SHELDON, Iowa — About 15 years ago, Sheldon leaders purchased vast tracts of land on the city’s eastern edge near where the Iowa Department of Transportation was planning to build the Highway 60 bypass.
The investment has seemed to pay off as development on both sides of Highway 60 has ramped up in Sheldon, especially on the eastern side of the thoroughfare where the 65-acre Crossroads Industrial Park recently welcomed several new businesses.
“The development park is taking off,” said Curt Strouth, community development director for the Sheldon Chamber and Development Corporation.
The park’s newest tenant is Bomgaars, which built a new 37,000-square-foot store that opened in early March. The Sioux City-based home goods and farm supply retailer has had a presence in Sheldon for about 20 years, but space became limited in its former location on the old Highway 60 near downtown.
“They more than doubled the square footage of the facility they had in town,” Strouth said. “There’s been a lot of positives coming out just because they are expanding their inventory and the selection of goods they have to sell to our community. They have some hunting stuff in there, some sporting goods — some of those niches we maybe didn’t have here previously Bomgaars has been able to pick those up for us and offer that selection to our community.”
Another new addition to Crossroads Industrial Park is Fred’s Plumbing & Heating, based in nearby Hospers. The company purchased 2.3 acres in the development and built a new 10,000-square-foot second location.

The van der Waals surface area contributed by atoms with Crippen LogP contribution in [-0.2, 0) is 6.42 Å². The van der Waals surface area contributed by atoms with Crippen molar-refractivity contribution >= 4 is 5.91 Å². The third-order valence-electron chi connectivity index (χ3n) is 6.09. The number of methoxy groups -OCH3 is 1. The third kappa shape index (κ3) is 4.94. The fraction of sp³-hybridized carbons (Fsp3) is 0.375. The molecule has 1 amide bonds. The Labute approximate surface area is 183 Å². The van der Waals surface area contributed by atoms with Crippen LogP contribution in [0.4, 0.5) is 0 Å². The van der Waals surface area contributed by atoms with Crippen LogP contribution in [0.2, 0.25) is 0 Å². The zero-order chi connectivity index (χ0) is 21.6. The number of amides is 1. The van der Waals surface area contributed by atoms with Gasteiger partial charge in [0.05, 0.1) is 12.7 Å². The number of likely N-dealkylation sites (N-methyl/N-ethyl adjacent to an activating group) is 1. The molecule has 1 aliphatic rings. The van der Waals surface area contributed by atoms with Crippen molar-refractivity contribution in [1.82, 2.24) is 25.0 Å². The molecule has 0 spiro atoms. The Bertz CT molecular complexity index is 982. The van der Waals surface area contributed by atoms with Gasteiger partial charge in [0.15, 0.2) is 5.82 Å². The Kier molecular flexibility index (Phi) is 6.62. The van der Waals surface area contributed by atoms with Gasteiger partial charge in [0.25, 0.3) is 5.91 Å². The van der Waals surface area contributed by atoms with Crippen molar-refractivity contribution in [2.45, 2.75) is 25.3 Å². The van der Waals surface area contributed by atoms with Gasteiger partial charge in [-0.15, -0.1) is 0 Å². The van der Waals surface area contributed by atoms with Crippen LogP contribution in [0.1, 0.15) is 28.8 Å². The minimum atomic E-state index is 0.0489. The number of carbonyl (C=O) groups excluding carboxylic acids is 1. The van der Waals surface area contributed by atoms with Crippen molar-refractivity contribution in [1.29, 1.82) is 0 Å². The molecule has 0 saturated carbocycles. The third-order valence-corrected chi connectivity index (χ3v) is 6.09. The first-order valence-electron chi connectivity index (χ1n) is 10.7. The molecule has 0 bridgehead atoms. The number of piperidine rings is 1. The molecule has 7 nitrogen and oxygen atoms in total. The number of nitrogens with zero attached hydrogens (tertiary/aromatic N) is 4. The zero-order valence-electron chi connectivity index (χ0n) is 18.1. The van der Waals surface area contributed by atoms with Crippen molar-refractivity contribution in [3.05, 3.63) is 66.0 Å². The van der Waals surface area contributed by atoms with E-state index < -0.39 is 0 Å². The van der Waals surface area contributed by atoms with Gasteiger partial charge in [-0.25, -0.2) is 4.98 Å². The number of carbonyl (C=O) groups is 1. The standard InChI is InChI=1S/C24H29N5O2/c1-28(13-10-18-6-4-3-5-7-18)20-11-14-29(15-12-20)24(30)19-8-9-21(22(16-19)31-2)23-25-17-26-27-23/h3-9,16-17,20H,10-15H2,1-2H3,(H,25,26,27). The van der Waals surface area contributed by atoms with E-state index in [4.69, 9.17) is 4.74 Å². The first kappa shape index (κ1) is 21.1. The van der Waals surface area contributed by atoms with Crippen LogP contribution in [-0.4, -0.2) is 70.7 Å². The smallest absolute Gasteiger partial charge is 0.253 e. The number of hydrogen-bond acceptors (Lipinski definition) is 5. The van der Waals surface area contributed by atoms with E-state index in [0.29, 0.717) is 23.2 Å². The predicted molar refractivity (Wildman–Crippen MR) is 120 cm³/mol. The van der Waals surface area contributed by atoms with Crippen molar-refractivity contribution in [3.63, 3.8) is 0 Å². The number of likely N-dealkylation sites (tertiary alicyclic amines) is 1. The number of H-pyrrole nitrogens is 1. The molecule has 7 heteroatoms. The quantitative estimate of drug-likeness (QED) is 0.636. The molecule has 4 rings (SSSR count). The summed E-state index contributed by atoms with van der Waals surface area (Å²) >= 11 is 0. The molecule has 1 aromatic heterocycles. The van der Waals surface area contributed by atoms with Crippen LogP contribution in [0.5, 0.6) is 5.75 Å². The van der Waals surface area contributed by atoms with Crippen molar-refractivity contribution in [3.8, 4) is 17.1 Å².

“It provides an additional service here for our community and, obviously, they see a demand hear because of the development and stuff that’s going,” Strouth said.
Also calling the area home is White Wolf Web, a state-of-art regional printing facility that was built to replace a previous location that caught fire in 2013. The new White Wolf Web plant is 27,500-square-feet and Strouth noted the Wagner family of Sheldon, owners of the facility, bought additional land behind the plant for potential future expansion.
Ziegler Cat, a heavy equipment and truck dealership, was Crossroads’ first tenant when it opened a 26,000-square-foot full-service facility there in 2013. Strouth said the dealer also purchased more ground for potential growth.
Strouth said due to the amount of development the park has seen, there are only about 2.35 shovel-ready acres left in the park; however, there are an additional 35 acres of ground to the south of where Crossroads Drive ends that’s city-owned and can be developed.
“We have plans of extending infrastructure to make sure that we are ahead of the ball for companies ready to locate to Sheldon or existing companies that are here,” he said. “Like I always say, ‘80 percent of growth in your community happens internally,’ so if we get a company here in Sheldon that says, ‘Hey, we’re looking to expand, we’re landlocked,’ we want to make sure we have that ground available to them.”
As an economic developer, Strouth is amazed, but not surprised at how well Crossroads Industrial Park is doing. He noted the mixture of city involvement, old and news business investing in the area and a great location have all been factors in the park’s success.
“I mean the crossroads of Highways 18 and 60 has great accessibility for truck traffic, obviously, there’s high vehicle counts because of the cross-section and Sheldon is a great place to do business,” he said.